Grow Your Curb Appeal
Create a welcoming outdoor space for your home with a landscaping project that fits your budget.
A well-designed, maintained landscape can provide your home with curb appeal, privacy and a sense of comfort. The options for plants, water features and hardscapes are seemingly endless, but where you live and what your goals are will help determine what’s appropriate for your situation, so you’ll want to plan ahead before spending time and money on experimenting.
“Seek professional expertise for your design, and seek financial guidance for your dollars. It’s important to come up with a complete plan in the beginning to lower the chance of surprise costs and unexpected changes,” recommends HawaiiUSA FCU.
The size of your yard will factor into the cost of your project, but there’s much more to consider. Take a look at these three projects at three different price points by Steve’s Gardening Service for inspiration and insight into the costs of landscaping.
Factors to Consider
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Will you maintain the landscaping year round? If not, consider low-maintenance elements, or factor in the cost of a gardener.
If you can’t afford all you want now, create a three- to five-year plan to add in new features. Be sure to include drainage, irrigation and grading from the start.
“We welcome every opportunity to help you make the best financial decisions toward achieving your unique dream home.”
— Joni Young, Aiea Branch Manager, HawaiiUSA FCU
$ $10,000 — $15,000 The Essentials
A great way to get a high-end landscape at a lower price point is patience. Consider younger plantings, which are available at a fraction of the cost of mature plants. Just be sure to factor in the time it takes for them to grow in. Lower-cost lighting and finishes will save money now and can be upgraded later. Three areas to never cut corners on, however, are drainage, irrigation and grading, recommends Steve Dewald of Steve’s Gardening Service.
$$ $50,000 — $60,000 Peaceful Privacy
Size is one factor in the cost of a landscaping project, but a small yard doesn’t necessarily mean a low cost. This small yard has screens of thick foliage along its property lines to increase its privacy while also framing the view of Kaneohe Bay. Durable, energy-efficient LED lighting from Beachside Lighting gives the space an inviting glow at night, while a Pentair Intellitouch system provides remote control of the yard’s spa, lighting and water features. River rock and hardscape finishes including a retaining rock wall provide functional protection and add to the aesthetic. Certain plant selections, including sealing-wax palms, also add to the cost.
$$$ $100,000+ Resortlike Experience
A resortlike experience isn’t just reserved for vacation. The landscaping in this Kahala home spans multiple levels, providing privacy and seclusion from the neighbors. The pool was redesigned with multistory water features, including faux waterfalls with planter pockets of lauae fern, ti leaves, heliconia, ginger and gardenia. Beachside LED lighting is installed throughout the landscape as well as a new sprinkler system.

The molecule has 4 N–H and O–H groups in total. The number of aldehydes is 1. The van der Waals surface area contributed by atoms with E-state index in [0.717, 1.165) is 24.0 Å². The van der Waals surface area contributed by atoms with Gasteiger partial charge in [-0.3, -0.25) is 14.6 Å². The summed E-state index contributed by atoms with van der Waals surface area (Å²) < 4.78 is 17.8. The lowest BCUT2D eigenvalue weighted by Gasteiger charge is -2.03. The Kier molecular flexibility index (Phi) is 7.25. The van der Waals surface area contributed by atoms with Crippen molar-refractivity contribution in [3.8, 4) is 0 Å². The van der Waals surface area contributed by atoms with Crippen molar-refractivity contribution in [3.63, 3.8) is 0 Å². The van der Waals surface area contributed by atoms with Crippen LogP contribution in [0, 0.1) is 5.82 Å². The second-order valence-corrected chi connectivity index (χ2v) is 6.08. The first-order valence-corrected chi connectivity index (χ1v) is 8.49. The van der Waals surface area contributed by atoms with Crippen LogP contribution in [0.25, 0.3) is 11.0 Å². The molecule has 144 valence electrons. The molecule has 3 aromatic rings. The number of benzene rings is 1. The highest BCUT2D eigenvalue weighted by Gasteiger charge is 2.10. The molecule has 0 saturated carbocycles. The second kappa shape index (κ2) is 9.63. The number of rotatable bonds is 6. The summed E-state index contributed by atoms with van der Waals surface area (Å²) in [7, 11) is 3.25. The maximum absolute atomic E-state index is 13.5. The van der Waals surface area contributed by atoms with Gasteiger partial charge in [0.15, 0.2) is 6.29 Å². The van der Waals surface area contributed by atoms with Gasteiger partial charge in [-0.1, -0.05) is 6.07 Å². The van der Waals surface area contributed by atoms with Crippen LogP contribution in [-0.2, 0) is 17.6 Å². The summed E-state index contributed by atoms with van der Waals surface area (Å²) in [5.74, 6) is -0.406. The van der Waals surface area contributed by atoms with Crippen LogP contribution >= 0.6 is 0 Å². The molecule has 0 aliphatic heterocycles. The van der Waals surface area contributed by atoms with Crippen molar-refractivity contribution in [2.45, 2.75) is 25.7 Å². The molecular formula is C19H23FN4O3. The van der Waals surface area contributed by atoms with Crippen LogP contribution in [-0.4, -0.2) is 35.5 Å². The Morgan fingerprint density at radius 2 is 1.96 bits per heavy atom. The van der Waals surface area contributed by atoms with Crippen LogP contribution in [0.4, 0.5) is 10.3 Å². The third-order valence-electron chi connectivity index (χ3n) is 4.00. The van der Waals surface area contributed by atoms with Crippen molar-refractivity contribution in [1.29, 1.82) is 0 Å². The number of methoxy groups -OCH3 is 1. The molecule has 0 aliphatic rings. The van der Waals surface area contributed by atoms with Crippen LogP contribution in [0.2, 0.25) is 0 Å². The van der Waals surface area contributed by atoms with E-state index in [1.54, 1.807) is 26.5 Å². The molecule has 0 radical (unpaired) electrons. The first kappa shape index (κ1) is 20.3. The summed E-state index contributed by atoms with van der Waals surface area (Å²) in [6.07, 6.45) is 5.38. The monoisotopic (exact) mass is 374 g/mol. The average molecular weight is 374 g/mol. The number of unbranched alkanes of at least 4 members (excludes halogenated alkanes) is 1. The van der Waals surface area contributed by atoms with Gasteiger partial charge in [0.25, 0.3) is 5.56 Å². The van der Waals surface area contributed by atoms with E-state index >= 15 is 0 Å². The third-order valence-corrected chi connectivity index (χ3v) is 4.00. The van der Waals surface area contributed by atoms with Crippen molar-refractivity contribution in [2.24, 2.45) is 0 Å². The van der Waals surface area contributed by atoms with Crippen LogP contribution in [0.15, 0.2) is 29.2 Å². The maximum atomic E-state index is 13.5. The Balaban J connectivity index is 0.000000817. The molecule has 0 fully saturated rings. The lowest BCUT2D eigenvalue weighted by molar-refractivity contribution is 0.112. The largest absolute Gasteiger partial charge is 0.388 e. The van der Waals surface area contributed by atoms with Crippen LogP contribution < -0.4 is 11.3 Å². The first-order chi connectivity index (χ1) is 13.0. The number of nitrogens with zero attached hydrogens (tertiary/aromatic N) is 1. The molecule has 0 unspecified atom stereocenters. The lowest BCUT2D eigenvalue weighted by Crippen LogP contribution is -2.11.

Good to Grow
HawaiiUSA FCU recommends financing options for landscaping projects at each price point.
Although decisions vary from person to person, refinancing your mortgage loan is a great way to afford a high landscaping price point. Refinancing helps you wrap home-improvement costs, along with a first and second mortgage, and any other consumer debt (e.g., credit cards, auto loans) into one mortgage bill payment.
How does your equity measure up? Equity represents the difference between your home’s current market value and what you owe on your mortgage. Compare this estimated amount to the proposed cost of your landscaping project to see if a Home Equity Line of Credit (HELOC) makes sense for you. With higher credit limits than a credit card or personal loan, a HELOC can offer access to more funds. Additionally, you gain more control over getting the funds you want, when you need them. Enjoy flexibility of borrowing smaller amounts periodically, and only paying interest when you make a withdrawal. As an added benefit, the interest on your HELOC may be tax deductible (consult your tax advisor). Though attractive, a HELOC isn’t for everyone. While they provide lower monthly payments at a good rate, remember that your home is collateral, so it’s a good idea to not overuse it.
Alternatively, credit cards or personal loans don’t rely upon home equity and are often great choices for smaller loans. These typically have a quick turnaround period, competitive rates and commonly start at lower minimums, under $10,000. You have the flexibility to choose how to use these reliable types of financing for a wide variety of expenses, such as home improvement, travel, medical expenses or emergencies. Additionally, you may find it helpful to consolidate other credit-card debt into a single lower-rate credit-card or personal loan. By transferring your high-interest loan balances, you can lower overall debt faster, reduce multiple payments to one payment and save money.